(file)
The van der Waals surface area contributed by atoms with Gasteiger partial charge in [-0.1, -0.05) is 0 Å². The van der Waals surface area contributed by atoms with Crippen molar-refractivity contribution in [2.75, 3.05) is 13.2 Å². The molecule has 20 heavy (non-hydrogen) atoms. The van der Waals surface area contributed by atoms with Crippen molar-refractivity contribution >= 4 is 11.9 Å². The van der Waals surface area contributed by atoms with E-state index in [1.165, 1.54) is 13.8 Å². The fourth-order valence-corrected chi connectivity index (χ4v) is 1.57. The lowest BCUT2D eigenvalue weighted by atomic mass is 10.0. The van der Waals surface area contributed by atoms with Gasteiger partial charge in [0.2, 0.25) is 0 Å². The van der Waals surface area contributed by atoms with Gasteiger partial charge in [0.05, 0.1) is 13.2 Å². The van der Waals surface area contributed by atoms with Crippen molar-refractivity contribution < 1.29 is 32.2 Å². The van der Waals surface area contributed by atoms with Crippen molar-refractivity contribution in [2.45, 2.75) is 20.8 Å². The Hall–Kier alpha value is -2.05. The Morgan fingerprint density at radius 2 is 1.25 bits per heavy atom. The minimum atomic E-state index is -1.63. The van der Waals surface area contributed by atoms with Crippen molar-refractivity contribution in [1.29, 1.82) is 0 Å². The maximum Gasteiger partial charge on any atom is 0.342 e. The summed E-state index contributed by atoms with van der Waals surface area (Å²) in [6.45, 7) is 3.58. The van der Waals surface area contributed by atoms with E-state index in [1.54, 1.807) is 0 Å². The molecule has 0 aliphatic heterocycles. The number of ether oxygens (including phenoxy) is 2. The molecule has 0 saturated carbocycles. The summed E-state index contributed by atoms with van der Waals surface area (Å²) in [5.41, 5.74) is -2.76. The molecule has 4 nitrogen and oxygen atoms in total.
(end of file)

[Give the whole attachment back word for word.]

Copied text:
The van der Waals surface area contributed by atoms with Gasteiger partial charge in [-0.1, -0.05) is 0 Å². The van der Waals surface area contributed by atoms with Crippen molar-refractivity contribution in [2.75, 3.05) is 13.2 Å². The molecule has 20 heavy (non-hydrogen) atoms. The van der Waals surface area contributed by atoms with Crippen molar-refractivity contribution >= 4 is 11.9 Å². The van der Waals surface area contributed by atoms with E-state index in [1.165, 1.54) is 13.8 Å². The fourth-order valence-corrected chi connectivity index (χ4v) is 1.57. The lowest BCUT2D eigenvalue weighted by atomic mass is 10.0. The van der Waals surface area contributed by atoms with Gasteiger partial charge in [0.2, 0.25) is 0 Å². The van der Waals surface area contributed by atoms with Gasteiger partial charge in [0.05, 0.1) is 13.2 Å². The van der Waals surface area contributed by atoms with Crippen molar-refractivity contribution < 1.29 is 32.2 Å². The van der Waals surface area contributed by atoms with Crippen molar-refractivity contribution in [2.45, 2.75) is 20.8 Å². The Hall–Kier alpha value is -2.05. The Morgan fingerprint density at radius 2 is 1.25 bits per heavy atom. The minimum atomic E-state index is -1.63. The van der Waals surface area contributed by atoms with Crippen molar-refractivity contribution in [1.29, 1.82) is 0 Å². The maximum Gasteiger partial charge on any atom is 0.342 e. The summed E-state index contributed by atoms with van der Waals surface area (Å²) in [6.45, 7) is 3.58. The van der Waals surface area contributed by atoms with E-state index in [1.54, 1.807) is 0 Å². The molecule has 0 aliphatic heterocycles. The number of ether oxygens (including phenoxy) is 2. The molecule has 0 saturated carbocycles. The summed E-state index contributed by atoms with van der Waals surface area (Å²) in [5.41, 5.74) is -2.76. The molecule has 4 nitrogen and oxygen atoms in total.